It was meant to be a night of celebration. We were to don our wedding gowns, bridesmaids dresses, veils, thrift store finds, whatever. We were to take pictures at a beautiful fountain, then part for dinner with our comgroups, then return together at our church to eat wedding cake, look at wedding albums, and watch a chick flick. It was meant to be a night of laughter and joy.
Today, a beautiful, talented, precious woman named Stephanie found out that the baby inside of her no longer has a heartbeat. She is in the hospital now and the doctors will induce labor and tomorrow she will deliver and hold a baby girl who will not breath the air of this earth.
There was still some laughter and joy as a few women from our comgroup gathered for dinner. At her house, Kim showed us her wedding gown, which she had opened for the first time since her wedding, along with her bridal portrait and her veil. I bought Girl Scout nut mix from her daughter. But as I rode with her to the lovely restaurant in downtown Bryan, I sensed an underlying sadness so I asked her how she was doing with all of this. She's heartbroken for Stephanie, but also grateful for her three children. She told me of the complications that she had during her final pregnancy, and how thankful she is that her youngest son is well, how thankful she is that her family had no real problems creating children, when so many other families from our church have experienced inferitility, miscarriages, and now, a stillborn delivery. "This is worse than a miscarriage," she said, "I don't know what to compare it to. The only thing worse that I can imagine is losing a child that you already know."
Dinner was delightful, and fell on a special evening in downtown Bryan where all of the shops and art galleries stay open later and have life music and special events. We walked around after dinner, stopping by our friend's art crowded art gallery to look at paintings and jewelry and pottery and to listen to jazz music. A few blocks down Kim's husband and his best friend were playing music outside of an old hotel, so we stopped to listen to them. Earlier that evening, we had passed her husband and his friend setting up, and I had asked if she wanted us to go by and see them later. "No, it's ok," she replied, "This is really more his friend's gig, and I've seen them many many times." But towards the end of dinner, I noticed Kim growing more silent. By the time we left he gallery, she just simply stated, "I need to go see Adam play." When we arrived outside of the hotel, I watched her greet her husband with a kiss while his hands were still touching his drums. They spoke briefly, and then Kim turned to catch up with another friend who was watching the show. In many ways, this husband and wife sometimes seems so strong and independent, both of them able to receive strength and confidence from the Lord on their own, but they're still interdependent in a beautiful way, and I feel like tonight I witnessed her receive comfort and strength from her husband in a simple way, in a kiss, a few words, eye contact, and his presence.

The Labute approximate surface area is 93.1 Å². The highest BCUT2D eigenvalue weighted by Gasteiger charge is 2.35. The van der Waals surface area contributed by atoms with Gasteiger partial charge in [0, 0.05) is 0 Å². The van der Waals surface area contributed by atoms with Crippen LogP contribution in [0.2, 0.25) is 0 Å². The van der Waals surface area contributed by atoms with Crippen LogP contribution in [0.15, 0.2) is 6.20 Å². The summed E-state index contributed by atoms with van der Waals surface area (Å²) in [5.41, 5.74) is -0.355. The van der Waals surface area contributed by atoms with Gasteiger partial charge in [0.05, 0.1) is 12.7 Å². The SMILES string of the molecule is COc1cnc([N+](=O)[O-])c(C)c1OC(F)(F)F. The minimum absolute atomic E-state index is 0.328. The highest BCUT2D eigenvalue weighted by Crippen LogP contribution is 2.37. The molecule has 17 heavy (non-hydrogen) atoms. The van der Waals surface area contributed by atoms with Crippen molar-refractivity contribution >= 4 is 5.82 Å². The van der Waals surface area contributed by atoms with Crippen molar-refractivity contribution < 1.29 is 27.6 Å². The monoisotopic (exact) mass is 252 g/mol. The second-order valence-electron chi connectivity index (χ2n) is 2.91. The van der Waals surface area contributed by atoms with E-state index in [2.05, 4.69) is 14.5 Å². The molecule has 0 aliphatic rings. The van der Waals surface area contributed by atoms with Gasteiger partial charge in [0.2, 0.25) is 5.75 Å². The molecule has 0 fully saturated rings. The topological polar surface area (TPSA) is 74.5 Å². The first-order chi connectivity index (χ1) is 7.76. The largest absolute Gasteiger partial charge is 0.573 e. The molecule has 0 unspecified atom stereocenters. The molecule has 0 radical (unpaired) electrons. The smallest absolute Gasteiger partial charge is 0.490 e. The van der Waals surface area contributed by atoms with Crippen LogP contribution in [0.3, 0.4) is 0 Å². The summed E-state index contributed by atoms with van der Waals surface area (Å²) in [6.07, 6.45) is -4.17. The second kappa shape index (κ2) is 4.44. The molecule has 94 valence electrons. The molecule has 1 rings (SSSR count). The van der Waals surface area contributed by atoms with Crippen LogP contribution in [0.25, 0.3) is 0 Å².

We still gathered at our church after dinner. There was still wedding cake, three tiers of chocolate, strawberry, and vanilla. But instead of wedding albums and romantic comedies, there was prayer and scripture. When we arrived, the women were already in a circle, tears in every eye, reading scriptures of comfort and love and hurt and trust. I was soon informed that all of the scripture being read was being recorded, and this recording would be played for Stephanie tomorrow. I heard someone read the scripture, Isaiah 43:2, that I likely would have read for her . . .
"When you pass through the waters,
I will be with you;
and when you pass through the rivers,
they will not sweep over you.
When you walk through the fire,
you will not be burned;
the flames will not set you ablaze."
The scripture continued to flow, until a woman spoke a blessing to Stephanie and her husband and stated that she would dedicate this song to them. A long silence followed, eventually broken by her voice singing out clear and free a beautiful song about coming to the river, letting the waters wash over her, dancing in the river. After we concluded the recording, we prayed for the other pregnant women who were among us, prayed protection for their babies, and prayed against fear and guilt. Eventually, we moved into a more casual time, and did eat the wedding cake, as we wrote on blue cards words for Stephanie to be built into a scrapbook.
I spoke with Ari, a woman from my old comgroup, a dear, wise, wonderful woman who has been with me through some of my toughest times this past year. Ari is pregnant with her third child, and experienced two miscarriages before her first child was born. I told Ari that I'd been praying for her pregnancy and praying for her baby since I found out that she was pregnant. She told me how she scared her husband today after hearing about Stephanie's baby when she told him, "I haven't felt the baby kick today." She was frightened, so she drank some cold water, laid down on her bed, and prayed for her baby's kick. Eventually, she felt her baby kick inside, but somehow this wasn't enough, so she pleaded with God to feel her baby kick one more time. Eventually, she felt the second kick, and she knew that God was answering her prayers, and giving her these signs to show her that her baby was ok, that she could trust him, and not be afraid.
It was a strange, beautiful, tragic blessing of a night as the women of this body, my family, mourned together. But our grief, deep as it may feel, was not without hope, not without hope of the resurrection, of the Christ who has taken away the sting of death, of the hope that God has not forsaken Stephanie, that she will be protected and healed and restored, and the hope that one day Stephanie and Mia will be reconciled together again.